From the very first beginning, we choose mission-aligned partners who share the same goal to strive for genuine impact, channel their power to make further good to the world, and overcome the planet’s most imminent challenges – climate change, food insecurity and public health.
OmniFoods has seen an incredible year with so much news coming through with your success – how do you find the time to achieve all of these consistent milestones?!
None of these milestones can be achieved without disciplined execution and team efforts, and great teamwork starts from strong recruiting. So my not-so-secret formula to lead our movement and company is to surround myself with mission-driven, passionate and ultra-talented team members.
American plant-based companies are increasingly focusing on Asia and especially in China. Do you feel there is already a powerful competition for Green Monday – and if not, what makes your approach different from the rest?
I have repeated many times: our real competition is the meat and dairy industries. So the success of all plant-based brands and companies only adds more fuel and momentum to the overall global movement. That said, in the case of Green Monday and Green Common, we have been building an ecosystem and platform since day one.
We are the turn-key distributor and strategic investor for numerous plant-based brands such as Beyond Meat, Califia Farms, and Alpha Foods. We share our established retail and F&B network and branding & marketing know-how with them, with the goal to accelerate their entry into the various Asian markets.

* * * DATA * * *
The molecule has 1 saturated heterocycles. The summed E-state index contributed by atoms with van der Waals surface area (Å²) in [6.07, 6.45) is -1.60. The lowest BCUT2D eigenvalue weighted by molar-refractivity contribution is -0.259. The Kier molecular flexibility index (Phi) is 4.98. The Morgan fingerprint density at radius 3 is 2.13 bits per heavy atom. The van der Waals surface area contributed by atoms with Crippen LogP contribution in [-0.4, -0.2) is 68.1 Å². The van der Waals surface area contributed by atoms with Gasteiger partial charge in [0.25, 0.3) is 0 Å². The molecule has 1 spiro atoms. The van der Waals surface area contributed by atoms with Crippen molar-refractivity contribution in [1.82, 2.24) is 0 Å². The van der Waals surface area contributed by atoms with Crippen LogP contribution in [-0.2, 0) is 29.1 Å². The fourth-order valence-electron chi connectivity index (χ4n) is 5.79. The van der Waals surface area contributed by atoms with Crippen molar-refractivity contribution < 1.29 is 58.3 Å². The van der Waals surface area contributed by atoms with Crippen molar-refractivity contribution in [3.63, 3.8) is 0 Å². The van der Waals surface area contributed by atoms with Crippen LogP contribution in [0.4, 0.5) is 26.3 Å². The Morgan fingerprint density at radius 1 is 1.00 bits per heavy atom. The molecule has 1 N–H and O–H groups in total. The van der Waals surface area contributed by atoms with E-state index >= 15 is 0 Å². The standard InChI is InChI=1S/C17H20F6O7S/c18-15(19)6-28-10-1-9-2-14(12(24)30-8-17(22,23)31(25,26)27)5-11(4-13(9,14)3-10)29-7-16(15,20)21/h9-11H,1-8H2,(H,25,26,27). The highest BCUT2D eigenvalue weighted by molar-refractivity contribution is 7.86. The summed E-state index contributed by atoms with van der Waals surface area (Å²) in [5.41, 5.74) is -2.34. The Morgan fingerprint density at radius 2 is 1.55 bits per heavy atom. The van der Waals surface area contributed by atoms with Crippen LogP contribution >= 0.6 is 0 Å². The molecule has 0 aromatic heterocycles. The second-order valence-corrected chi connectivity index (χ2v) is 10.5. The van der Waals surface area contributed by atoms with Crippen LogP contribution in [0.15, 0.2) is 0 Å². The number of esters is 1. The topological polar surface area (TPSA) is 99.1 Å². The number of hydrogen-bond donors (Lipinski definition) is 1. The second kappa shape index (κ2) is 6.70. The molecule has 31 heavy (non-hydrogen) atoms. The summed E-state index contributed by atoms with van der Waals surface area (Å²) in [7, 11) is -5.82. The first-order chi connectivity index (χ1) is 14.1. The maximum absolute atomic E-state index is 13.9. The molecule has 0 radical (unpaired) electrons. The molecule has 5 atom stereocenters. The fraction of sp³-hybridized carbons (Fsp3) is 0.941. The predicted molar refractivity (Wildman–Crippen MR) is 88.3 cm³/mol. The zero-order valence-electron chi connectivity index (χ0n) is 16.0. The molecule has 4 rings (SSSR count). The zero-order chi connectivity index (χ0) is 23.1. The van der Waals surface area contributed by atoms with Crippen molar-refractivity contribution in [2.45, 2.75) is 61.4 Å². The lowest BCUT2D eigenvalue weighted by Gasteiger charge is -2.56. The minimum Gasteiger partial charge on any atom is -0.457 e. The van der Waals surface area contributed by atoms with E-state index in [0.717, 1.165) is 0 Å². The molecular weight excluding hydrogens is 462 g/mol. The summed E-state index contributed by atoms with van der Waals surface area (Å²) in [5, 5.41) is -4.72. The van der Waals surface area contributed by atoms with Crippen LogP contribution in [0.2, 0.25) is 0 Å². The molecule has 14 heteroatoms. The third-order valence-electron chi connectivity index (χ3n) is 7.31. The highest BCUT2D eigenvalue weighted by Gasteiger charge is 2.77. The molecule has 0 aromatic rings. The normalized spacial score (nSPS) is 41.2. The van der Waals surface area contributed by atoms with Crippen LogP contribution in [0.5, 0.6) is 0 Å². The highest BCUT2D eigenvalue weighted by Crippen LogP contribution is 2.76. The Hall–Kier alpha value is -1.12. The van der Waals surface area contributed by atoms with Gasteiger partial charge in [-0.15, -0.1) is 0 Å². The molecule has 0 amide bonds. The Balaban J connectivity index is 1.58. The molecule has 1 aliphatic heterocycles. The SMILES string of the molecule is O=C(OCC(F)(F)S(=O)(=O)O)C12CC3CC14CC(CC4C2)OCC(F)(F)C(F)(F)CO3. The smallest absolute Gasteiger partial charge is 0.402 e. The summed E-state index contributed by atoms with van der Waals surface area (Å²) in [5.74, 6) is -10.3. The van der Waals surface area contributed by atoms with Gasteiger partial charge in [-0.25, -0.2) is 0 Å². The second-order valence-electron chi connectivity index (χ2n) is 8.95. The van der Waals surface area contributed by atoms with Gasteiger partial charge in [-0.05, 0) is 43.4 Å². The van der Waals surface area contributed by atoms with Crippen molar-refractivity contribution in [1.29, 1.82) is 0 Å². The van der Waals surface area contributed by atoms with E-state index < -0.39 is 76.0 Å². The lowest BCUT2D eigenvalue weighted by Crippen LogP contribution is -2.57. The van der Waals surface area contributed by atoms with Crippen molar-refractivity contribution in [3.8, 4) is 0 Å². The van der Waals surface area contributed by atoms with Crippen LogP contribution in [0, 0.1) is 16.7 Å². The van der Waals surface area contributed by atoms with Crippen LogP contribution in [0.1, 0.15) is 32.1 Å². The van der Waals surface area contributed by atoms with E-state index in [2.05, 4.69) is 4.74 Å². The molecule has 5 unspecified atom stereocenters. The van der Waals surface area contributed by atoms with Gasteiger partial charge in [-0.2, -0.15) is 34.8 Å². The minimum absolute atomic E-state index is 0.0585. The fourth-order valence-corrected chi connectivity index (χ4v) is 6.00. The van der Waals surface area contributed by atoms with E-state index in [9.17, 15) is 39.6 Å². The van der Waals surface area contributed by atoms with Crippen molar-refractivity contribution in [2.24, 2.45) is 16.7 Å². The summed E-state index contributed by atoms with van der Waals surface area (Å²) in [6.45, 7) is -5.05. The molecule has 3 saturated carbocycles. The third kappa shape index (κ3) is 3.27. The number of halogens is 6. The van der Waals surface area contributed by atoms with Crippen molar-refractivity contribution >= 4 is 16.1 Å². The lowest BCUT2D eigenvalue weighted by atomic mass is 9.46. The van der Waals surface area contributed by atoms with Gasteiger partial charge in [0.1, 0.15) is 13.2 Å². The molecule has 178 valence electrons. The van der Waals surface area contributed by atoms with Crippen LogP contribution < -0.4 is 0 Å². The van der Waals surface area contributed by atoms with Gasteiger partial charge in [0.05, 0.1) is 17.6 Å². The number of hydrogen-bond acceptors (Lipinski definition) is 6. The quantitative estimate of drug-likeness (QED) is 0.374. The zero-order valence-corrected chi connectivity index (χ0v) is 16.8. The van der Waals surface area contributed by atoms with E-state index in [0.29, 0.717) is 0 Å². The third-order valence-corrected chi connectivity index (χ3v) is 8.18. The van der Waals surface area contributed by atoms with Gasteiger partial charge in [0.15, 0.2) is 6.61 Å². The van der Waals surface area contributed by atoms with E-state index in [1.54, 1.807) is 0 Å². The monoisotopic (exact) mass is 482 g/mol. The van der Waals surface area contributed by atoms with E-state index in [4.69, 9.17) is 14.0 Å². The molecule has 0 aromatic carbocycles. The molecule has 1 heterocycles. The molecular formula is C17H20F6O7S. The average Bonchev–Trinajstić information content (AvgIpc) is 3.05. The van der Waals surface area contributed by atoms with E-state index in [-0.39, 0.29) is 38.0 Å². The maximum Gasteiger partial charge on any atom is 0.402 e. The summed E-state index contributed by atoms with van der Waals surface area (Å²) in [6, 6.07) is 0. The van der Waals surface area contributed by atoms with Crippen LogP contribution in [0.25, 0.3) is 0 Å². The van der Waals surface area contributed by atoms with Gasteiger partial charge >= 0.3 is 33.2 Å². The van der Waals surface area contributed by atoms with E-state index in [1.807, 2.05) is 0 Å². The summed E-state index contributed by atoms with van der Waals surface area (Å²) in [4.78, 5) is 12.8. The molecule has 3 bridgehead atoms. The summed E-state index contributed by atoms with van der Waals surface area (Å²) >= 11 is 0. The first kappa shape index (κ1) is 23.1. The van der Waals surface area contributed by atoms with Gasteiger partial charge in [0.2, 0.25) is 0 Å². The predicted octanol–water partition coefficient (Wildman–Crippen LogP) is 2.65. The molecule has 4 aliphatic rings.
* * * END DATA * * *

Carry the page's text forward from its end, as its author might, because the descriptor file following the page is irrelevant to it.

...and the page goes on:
Ultimately, with both our own brand and the ones we distribute, we are creating a one-stop destination both for end consumers and for retail and restaurant partners. As for more authentic Asian food, our own OmniFoods range caters to such needs. This holistic and synergistic platform has proven to be an incredibly effective model to spearhead this new generation plant-based food category to the various markets.
How do you see the market in China and Asia in general changing right now – could you imagine a plant-based China?
We see enormous potential for growth. China has been severely affected by African Swine Fever, so Mainland consumers have more reasons to explore alternative protein. We are already seeing major chains such as Starbucks, Yum, ALDI, JiXiang, White Castle launching plant-based menu. According to many studies and research, plant-based meat will reach 10% of the meat market in 10 years. While in the short term there is clearly a lot of education and awareness building necessary, if we look at a 10 or even 20-year window, we see such a goal as be highly achievable AND necessary.
Do you have any plan to work with McDonald’s in other regions to launch more plant-based options? I can’t disclose specifics, but we are delighted to say that the Hong Kong launch has received lots of positive feedback.
What is the ultimate goal of your work, or do you have a life ambition?
My life goal is very simple: maximize my positive impact on the world, which also means the maximization of purpose and meaning of my life. In Green Monday, my team and I are super blessed to be in a position to drive impact and tangible positive change on a daily basis.